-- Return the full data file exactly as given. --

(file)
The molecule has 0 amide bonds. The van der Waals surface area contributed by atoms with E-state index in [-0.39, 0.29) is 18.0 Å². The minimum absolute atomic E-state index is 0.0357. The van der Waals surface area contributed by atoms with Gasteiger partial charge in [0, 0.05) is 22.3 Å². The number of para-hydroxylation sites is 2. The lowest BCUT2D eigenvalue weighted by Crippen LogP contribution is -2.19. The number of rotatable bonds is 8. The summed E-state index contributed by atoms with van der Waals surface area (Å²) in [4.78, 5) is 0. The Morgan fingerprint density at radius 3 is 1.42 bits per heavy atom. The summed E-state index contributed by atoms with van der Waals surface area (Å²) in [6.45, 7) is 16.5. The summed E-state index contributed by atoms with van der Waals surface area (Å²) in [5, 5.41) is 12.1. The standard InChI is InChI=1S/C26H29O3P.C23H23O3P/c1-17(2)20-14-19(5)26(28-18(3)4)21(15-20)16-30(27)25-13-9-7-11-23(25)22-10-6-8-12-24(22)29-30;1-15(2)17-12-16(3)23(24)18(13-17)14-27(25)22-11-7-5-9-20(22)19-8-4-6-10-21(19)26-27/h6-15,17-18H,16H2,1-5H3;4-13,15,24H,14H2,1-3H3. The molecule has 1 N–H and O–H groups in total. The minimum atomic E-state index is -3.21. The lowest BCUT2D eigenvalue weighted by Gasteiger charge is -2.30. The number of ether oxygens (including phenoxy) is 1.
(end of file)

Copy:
The molecule has 0 amide bonds. The van der Waals surface area contributed by atoms with E-state index in [-0.39, 0.29) is 18.0 Å². The minimum absolute atomic E-state index is 0.0357. The van der Waals surface area contributed by atoms with Gasteiger partial charge in [0, 0.05) is 22.3 Å². The number of para-hydroxylation sites is 2. The lowest BCUT2D eigenvalue weighted by Crippen LogP contribution is -2.19. The number of rotatable bonds is 8. The summed E-state index contributed by atoms with van der Waals surface area (Å²) in [4.78, 5) is 0. The Morgan fingerprint density at radius 3 is 1.42 bits per heavy atom. The summed E-state index contributed by atoms with van der Waals surface area (Å²) in [6.45, 7) is 16.5. The summed E-state index contributed by atoms with van der Waals surface area (Å²) in [5, 5.41) is 12.1. The standard InChI is InChI=1S/C26H29O3P.C23H23O3P/c1-17(2)20-14-19(5)26(28-18(3)4)21(15-20)16-30(27)25-13-9-7-11-23(25)22-10-6-8-12-24(22)29-30;1-15(2)17-12-16(3)23(24)18(13-17)14-27(25)22-11-7-5-9-20(22)19-8-4-6-10-21(19)26-27/h6-15,17-18H,16H2,1-5H3;4-13,15,24H,14H2,1-3H3. The molecule has 1 N–H and O–H groups in total. The minimum atomic E-state index is -3.21. The lowest BCUT2D eigenvalue weighted by Gasteiger charge is -2.30. The number of ether oxygens (including phenoxy) is 1.